Some friends told me about Second Date Update, a radio feature where someone who went on a first date tries to find out why they weren’t asked on a second date. The DJ basically calls the guy (or girl) on the phone and asks if they’d like to go on another date with that person. If the answer is “no” (and the answer is almost always “no”), the DJ asks them what went wrong on the first date to cause them to lose interest. It’s usually a train wreck, which is the point of the program.
These train wrecks are all completely avoidable, though. If you want to save the embarrassment of having your dating mistakes aired on the radio, here are some first date tips that can help you not end up on Second Date Update:
Don’t over-share. Not on a first date, anyway. Yes, you want to get to know each other better, and yes, that means talking about yourself. But the first date is generally not the best time to delve into your most intimate secrets. A number of Second Date Updates have dealt with people made uncomfortable by learning too much, too soon. See also “When Should I Share My Past?”
Don’t go overboard. It’s a first date, not a marriage proposal. Guys, she’ll probably appreciate you putting some thought into it and not just going through the drive-through at McDonald’s. But taking it too extreme in the opposite direction—say, showing up in a three-piece Armani suit and singing her a love song you wrote especially for her—can seem a little weird on a first date. Save it for an anniversary; she’ll love it then.
Put in at least a little effort. This is the flip side of the above. One guy literally did take his date out for ice cream by going through the McDonald’s drive-through. If that was his plan—if he even had a plan—it wasn’t a very good one, and didn’t lead to a second date. You need to strike a balance between the two: be intentional, but not intense. If you need some examples, here are some first date ideas that are low-pressure but still count as legitimate dates.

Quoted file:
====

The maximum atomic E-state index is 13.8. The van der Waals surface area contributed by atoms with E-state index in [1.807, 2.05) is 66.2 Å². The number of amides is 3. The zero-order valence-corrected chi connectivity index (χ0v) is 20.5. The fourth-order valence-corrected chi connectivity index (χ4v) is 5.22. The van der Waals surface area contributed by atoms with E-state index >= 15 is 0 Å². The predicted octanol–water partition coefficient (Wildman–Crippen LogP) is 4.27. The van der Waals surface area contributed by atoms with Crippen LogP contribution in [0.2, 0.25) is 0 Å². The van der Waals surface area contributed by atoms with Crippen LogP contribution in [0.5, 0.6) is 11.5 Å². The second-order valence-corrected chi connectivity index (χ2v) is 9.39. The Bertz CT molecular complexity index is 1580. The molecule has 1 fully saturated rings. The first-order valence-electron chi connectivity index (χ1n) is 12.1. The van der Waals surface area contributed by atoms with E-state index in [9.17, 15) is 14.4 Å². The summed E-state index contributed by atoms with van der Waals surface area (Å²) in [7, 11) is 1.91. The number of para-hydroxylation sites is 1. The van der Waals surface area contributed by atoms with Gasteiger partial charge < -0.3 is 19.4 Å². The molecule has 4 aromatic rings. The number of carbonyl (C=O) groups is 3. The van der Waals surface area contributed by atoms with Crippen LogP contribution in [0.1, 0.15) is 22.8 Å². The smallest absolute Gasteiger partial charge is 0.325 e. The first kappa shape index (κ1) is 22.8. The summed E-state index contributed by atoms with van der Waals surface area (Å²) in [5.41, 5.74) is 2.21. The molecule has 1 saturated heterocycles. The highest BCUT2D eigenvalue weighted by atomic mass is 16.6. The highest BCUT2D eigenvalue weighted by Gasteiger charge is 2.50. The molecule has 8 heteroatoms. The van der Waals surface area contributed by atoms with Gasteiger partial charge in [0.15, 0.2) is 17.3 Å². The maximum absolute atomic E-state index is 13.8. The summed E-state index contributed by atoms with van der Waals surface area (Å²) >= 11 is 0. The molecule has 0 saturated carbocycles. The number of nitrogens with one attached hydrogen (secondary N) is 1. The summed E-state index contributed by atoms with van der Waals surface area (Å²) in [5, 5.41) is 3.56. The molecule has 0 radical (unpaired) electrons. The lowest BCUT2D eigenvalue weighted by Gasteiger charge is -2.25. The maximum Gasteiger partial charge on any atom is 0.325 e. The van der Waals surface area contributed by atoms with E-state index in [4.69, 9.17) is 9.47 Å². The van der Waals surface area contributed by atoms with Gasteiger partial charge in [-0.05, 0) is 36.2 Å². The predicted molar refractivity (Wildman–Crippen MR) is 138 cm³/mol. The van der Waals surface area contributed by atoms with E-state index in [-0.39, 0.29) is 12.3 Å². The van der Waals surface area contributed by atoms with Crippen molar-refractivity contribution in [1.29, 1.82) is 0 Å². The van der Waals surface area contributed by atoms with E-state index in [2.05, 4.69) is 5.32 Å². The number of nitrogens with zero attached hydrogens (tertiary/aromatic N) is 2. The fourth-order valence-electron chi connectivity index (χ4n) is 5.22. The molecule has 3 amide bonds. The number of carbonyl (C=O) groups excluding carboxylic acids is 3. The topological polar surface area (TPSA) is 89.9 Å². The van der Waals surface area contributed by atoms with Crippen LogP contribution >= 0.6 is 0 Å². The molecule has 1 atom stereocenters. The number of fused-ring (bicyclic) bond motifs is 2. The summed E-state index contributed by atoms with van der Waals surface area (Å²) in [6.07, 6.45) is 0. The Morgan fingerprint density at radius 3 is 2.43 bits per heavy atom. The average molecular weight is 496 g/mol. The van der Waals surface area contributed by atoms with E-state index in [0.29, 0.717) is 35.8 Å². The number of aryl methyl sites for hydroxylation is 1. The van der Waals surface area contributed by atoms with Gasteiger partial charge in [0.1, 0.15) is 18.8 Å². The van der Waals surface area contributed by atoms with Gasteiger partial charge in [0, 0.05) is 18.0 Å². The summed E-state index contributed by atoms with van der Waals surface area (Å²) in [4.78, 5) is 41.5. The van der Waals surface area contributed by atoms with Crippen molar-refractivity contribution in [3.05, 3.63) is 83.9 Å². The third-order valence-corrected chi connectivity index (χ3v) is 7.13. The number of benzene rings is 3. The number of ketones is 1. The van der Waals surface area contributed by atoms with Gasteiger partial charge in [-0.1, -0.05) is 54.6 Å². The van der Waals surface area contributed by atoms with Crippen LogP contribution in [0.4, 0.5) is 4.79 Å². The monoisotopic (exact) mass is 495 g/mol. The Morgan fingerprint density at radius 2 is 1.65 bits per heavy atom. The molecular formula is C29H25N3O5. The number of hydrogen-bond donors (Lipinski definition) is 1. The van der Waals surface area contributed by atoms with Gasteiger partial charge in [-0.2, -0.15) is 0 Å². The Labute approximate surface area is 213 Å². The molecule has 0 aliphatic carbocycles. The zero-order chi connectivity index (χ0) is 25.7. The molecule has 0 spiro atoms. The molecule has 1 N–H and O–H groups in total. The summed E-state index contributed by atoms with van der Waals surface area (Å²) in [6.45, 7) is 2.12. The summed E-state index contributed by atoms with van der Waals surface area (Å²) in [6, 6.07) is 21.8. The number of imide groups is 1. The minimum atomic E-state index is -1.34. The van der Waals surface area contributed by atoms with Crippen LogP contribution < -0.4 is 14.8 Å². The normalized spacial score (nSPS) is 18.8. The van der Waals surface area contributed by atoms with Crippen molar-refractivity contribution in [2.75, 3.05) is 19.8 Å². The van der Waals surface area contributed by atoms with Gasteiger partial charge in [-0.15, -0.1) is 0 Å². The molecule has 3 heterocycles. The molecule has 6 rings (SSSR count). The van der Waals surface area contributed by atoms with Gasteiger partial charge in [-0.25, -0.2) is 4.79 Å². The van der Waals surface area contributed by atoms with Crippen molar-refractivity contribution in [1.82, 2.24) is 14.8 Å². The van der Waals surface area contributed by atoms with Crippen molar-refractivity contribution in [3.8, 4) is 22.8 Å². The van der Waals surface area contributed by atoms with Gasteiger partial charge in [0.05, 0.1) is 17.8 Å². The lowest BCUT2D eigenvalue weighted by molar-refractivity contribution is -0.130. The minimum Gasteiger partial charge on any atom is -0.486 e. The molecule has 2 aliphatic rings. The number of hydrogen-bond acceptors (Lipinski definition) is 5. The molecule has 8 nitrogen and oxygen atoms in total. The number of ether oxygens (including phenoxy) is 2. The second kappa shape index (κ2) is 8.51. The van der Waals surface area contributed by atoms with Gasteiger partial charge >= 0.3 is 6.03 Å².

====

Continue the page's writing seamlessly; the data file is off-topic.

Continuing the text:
Don’t go on a first date if there’s already no chance of a second date. If you’re not ready for a relationship, then why try to start one? There’s really no good outcome here. Even if the date goes well, it will just result in someone being disappointed or hurt (and possibly calling a radio show) because the relationship won’t go anywhere.
Don’t date your sister. You’d think this would go without saying, but apparently not. Treat them like your sister (1 Timothy 5:2), but make sure they aren’t literally your sister.
Don’t make assumptions. On the very rare occasions that someone called up on Second Date Update actually does want to go on a second date, often the reason they didn’t just ask for another date themselves is because they assumed the other person wouldn’t be interested. They’re so impressed by the person on the first date that they think he or she is simply out of their league. Guys, if you find someone who’d truly be great marriage material, ask her out. And if the date goes well, ask her out again. And eventually you might end up married to a great girl.
Be honest. If you say you’re going to call, pick up the phone and call. “I’ll call you” is not a soft “no,” or a way to let someone down easy. It’s you specifically telling someone that you’re going to call them. So follow through, even if that means calling them to explain that you’ve decided not to ask them out again. Be a man of your word. Let your “yes” be “yes” and your “no” be “no.” Really, every Second Date Update could be prevented by both parties just being open and honest with each other.
Leave each person better than you found them. Make that your goal. Think about it: when you go on a first date, you’re really hoping (or should be hoping) that eventually you might be loving this person forever. So, even if the date goes badly and that’s not going to be the case, at least you can be kind enough to leave them in a good place. That includes being gently honest with them, and not leaving them hanging.
One bonus tip: if you do end up on Second Date Update, and someone points out your dating mistakes, apologize. Most episodes end up with both sides becoming defensive and argumentative, instead of being gracious and taking the opportunity to learn from their mistakes. If they’d accept correction and strive to change, they might even be given a second chance.
In case you missed it, we’re currently going through a series about dating at The Porch called “Save the Date.” Come check it out each Tuesday evening at 7:00 in Dallas (7450 LBJ Freeway) or 7:30 in Fort Worth (6025 Camp Bowie Boulevard).
What dating mistakes have you made?